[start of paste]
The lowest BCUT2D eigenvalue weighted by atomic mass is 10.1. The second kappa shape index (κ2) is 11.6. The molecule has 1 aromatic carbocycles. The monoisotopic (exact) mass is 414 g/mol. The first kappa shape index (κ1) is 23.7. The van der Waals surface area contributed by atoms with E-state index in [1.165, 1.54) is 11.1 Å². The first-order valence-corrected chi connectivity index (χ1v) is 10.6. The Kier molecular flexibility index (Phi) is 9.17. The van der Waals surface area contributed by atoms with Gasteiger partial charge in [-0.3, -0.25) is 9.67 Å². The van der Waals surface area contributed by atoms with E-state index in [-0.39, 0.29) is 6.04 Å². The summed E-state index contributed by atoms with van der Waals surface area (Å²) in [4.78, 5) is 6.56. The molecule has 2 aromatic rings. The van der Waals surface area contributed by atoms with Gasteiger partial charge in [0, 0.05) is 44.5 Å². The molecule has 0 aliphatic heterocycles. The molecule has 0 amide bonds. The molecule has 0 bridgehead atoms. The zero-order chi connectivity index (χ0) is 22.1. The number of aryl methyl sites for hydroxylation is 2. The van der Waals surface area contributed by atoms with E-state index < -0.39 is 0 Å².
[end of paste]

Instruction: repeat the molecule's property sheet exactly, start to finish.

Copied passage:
The lowest BCUT2D eigenvalue weighted by atomic mass is 10.1. The second kappa shape index (κ2) is 11.6. The molecule has 1 aromatic carbocycles. The monoisotopic (exact) mass is 414 g/mol. The first kappa shape index (κ1) is 23.7. The van der Waals surface area contributed by atoms with E-state index in [1.165, 1.54) is 11.1 Å². The first-order valence-corrected chi connectivity index (χ1v) is 10.6. The Kier molecular flexibility index (Phi) is 9.17. The van der Waals surface area contributed by atoms with Gasteiger partial charge in [-0.3, -0.25) is 9.67 Å². The van der Waals surface area contributed by atoms with E-state index in [-0.39, 0.29) is 6.04 Å². The summed E-state index contributed by atoms with van der Waals surface area (Å²) in [4.78, 5) is 6.56. The molecule has 2 aromatic rings. The van der Waals surface area contributed by atoms with Gasteiger partial charge in [0, 0.05) is 44.5 Å². The molecule has 0 aliphatic heterocycles. The molecule has 0 amide bonds. The molecule has 0 bridgehead atoms. The zero-order chi connectivity index (χ0) is 22.1. The number of aryl methyl sites for hydroxylation is 2. The van der Waals surface area contributed by atoms with E-state index < -0.39 is 0 Å².